UP TO 60 cyclists injured in accidents on the city’s tram lines are set to sue Edinburgh City Council for more than half a million pounds in compensation.
The riders, who have sustained broken bones and ligament damage after slipping on the metal tracks, have launched legal action against city transport authorities.
Last night, lawyers claimed the cases could be the “tip of the iceberg” after an orthopaedic surgeon at an Edinburgh hospital reported a steady stream of cases since the tramlines were laid. Lawyers also warned that they thought only around a third of all accidents had so far been reported.
The cyclists claim the design of the tramlines and warning signs currently in place amount to negligence by city transport authorities. They are demanding compensation and improvements to the system to prevent further incidents. They claim that other cities with tram networks have not suffered the same high level of accidents.
The first test case is due to heard at Edinburgh’s Court of Session by November. If successful, the city could have to pay out as much as £10,000 per claimant – potentially a total of more than £500,000.
A third of cyclists making claims sustained fractures in falls – three with broken collarbones and three with broken wrists.
One cyclist suffered broken toes after being run over by a bus. The rest suffered cuts, bruises, sprains or ligament damage.
Stewart White, an associate dealing with accident claims at Edinburgh personal injury lawyers Thompson Solicitors, said there were six accidents in the first week after the tram tracks were initially laid on Princes Street in 2009 – and a steady stream had been seen since.
“It has got to the point where it is ridiculous,” he said. “The council claims it is trying to encourage active travel, but the moment you ride a bike anywhere there is a tram track, you take your chances.
“We’re confident of proceeding and that a successful judgment will pave the way for settling the remainder. The council have repudiated liability in every case. The position has been that the tram tracks are there to be seen, and that’s it.”
He added: “I personally have witnessed a couple of accidents involving the tram tracks which have not been part of the legal action and we estimate there are many more which have gone unreported.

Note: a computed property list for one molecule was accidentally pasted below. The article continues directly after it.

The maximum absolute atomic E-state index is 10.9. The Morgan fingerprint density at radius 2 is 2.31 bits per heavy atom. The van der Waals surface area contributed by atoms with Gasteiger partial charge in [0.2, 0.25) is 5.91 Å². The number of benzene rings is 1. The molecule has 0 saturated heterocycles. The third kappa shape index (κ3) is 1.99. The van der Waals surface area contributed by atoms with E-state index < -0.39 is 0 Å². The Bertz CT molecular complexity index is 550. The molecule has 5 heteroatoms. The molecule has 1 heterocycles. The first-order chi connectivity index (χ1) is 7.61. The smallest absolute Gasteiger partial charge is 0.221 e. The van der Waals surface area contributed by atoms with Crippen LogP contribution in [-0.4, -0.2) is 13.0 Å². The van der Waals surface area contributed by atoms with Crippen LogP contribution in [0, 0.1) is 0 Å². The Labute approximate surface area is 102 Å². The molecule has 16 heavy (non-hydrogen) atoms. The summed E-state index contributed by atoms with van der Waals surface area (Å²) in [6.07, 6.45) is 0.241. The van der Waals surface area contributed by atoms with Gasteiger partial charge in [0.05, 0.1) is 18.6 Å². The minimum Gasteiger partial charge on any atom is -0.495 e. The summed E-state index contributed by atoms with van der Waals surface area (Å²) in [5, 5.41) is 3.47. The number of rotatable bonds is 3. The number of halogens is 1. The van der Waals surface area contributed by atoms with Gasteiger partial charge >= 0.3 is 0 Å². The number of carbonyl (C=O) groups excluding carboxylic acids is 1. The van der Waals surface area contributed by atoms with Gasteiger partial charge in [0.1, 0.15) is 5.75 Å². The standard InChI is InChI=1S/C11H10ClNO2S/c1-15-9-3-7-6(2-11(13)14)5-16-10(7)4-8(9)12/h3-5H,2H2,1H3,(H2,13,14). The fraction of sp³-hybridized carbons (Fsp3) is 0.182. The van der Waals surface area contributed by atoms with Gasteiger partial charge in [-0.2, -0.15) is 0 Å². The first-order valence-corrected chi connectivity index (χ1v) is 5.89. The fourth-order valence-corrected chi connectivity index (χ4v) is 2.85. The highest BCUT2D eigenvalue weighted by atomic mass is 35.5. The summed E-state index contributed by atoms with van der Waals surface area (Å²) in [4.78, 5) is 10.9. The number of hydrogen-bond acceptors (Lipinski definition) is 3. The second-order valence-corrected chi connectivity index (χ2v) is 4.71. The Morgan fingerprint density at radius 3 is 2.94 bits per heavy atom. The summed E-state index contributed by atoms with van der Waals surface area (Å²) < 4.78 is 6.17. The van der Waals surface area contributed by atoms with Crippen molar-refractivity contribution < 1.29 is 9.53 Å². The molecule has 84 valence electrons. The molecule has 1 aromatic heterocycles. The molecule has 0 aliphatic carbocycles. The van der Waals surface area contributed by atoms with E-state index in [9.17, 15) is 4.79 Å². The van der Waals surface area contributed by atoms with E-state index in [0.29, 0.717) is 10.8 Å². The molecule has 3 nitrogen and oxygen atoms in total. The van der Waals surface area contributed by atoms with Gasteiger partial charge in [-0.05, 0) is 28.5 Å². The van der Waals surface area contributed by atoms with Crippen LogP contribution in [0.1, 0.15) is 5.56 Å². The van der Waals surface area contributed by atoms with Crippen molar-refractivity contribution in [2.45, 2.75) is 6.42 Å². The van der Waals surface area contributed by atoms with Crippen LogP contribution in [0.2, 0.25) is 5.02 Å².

“We believe we are only looking at about one-third of the number of cases here having been reported. It is the tip of the iceberg.”
Prior to the tramlines being laid, in a report commissioned by the council’s arms-length company behind the project, Tie, Dutch experts Goudappel Coffeng suggested a “dedicated bi-directional cycle lane”, which would keep cyclists away from the trams.
“They need to look back at the advice they received from the Dutch experts before they ever laid a tram track,” added Mr White.
Chris Oliver, a consultant orthopaedic surgeon at Edinburgh Royal Infirmary and a keen cyclist himself, said there had been a noticeable increase in the number of patients treated following cycling accidents since the tram tracks were laid.
He said: “There have been no fatalities yet, but we have had quite a lot of fairly serious injuries. We see a lot of fractures to the upper body – wrists, clavicles and so on. We can do the best we can to fix them, but some of these people will be left with long-term disabilities which will affect their working life. It is very sad.”
He added: “It just should not be happening. The design of the tracks is just bad – this hasn’t happened like this in Sheffield or Croydon.”
The cyclists say the tracks should have rubber covers on them, known as “Velostrail” which would help stop bikes from becoming trapped but still allow the trams to travel on the line.
Other options include removing all traffic from the north side of Princes Street and introducing a traffic light-controlled right turn at Haymarket, where a large proportion of the accidents have taken place.
Cyclists are told to cross tram tracks at an angle of between 45 and 90 degrees to prevent accidents, but experts say that is nearly impossible on a busy road.
Dave de Feu, organiser of cycling group Spokes, said: “One problem is that the wheels get stuck in the gaps, but the other issue is when bikes skid along the tracks, especially when it is wet.”
He added: “We understand that Velostrail is very difficult to put in and extremely expensive, so we are not saying this should be the only option.”
Duncan Wallace, 43, a keen cyclist who smashed his wrist in December, leading to an operation to insert a metal plate on Christmas Eve, said: “It was a wet day and my bike wheels slipped into the tram track. When that happens, you have no choice, your bike just collapses.
“As I fell, my wrist was jammed into the raised central reservation in the middle of Princes Street and was smashed really badly.
“I think it is negligent of the council not to have rubber covers on the line. The cost of not having them is showing up in NHS Lothian A&E.”
Fellow biker David Steele, 55, a keen cyclist and engineer who clocks up 7,000 miles a year on his bike, said his head was nearly crushed when he fell off his bike while crossing tram tracks at Haymarket on 4 January.
He said: “I got my front wheel across the first tram track and the next thing I know, I’m lying on my back looking up at a bus which is just over the top of my head. If it hadn’t stopped, I would have been crushed.”
Councillor Lesley Hinds, Edinburgh’s transport convener, said the council could not comment on pending legal cases.
She added: “In terms of cycling, the council advises that anyone cycling near to and around the tram tracks should take care while they get used to them, especially in wet weather as the tracks will be slippery.”
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